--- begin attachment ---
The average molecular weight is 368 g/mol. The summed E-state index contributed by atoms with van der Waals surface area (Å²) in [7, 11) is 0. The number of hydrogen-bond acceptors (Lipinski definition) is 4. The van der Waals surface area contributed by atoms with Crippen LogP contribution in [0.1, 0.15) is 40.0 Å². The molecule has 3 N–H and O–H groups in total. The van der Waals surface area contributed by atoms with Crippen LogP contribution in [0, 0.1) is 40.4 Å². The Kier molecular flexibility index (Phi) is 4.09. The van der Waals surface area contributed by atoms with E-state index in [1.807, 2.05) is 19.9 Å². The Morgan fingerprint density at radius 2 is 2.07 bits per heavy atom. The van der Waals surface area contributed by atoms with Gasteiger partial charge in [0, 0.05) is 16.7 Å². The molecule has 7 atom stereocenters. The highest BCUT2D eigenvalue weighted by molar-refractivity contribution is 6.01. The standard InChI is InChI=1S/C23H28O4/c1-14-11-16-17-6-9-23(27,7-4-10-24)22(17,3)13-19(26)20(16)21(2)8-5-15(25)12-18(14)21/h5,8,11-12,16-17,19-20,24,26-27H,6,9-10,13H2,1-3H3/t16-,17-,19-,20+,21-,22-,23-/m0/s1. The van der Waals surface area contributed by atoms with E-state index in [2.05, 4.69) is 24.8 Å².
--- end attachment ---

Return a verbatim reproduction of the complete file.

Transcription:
The average molecular weight is 368 g/mol. The summed E-state index contributed by atoms with van der Waals surface area (Å²) in [7, 11) is 0. The number of hydrogen-bond acceptors (Lipinski definition) is 4. The van der Waals surface area contributed by atoms with Crippen LogP contribution in [0.1, 0.15) is 40.0 Å². The molecule has 3 N–H and O–H groups in total. The van der Waals surface area contributed by atoms with Crippen LogP contribution in [0, 0.1) is 40.4 Å². The Kier molecular flexibility index (Phi) is 4.09. The van der Waals surface area contributed by atoms with E-state index in [1.807, 2.05) is 19.9 Å². The Morgan fingerprint density at radius 2 is 2.07 bits per heavy atom. The van der Waals surface area contributed by atoms with Gasteiger partial charge in [0, 0.05) is 16.7 Å². The molecule has 7 atom stereocenters. The highest BCUT2D eigenvalue weighted by molar-refractivity contribution is 6.01. The standard InChI is InChI=1S/C23H28O4/c1-14-11-16-17-6-9-23(27,7-4-10-24)22(17,3)13-19(26)20(16)21(2)8-5-15(25)12-18(14)21/h5,8,11-12,16-17,19-20,24,26-27H,6,9-10,13H2,1-3H3/t16-,17-,19-,20+,21-,22-,23-/m0/s1. The van der Waals surface area contributed by atoms with E-state index in [2.05, 4.69) is 24.8 Å².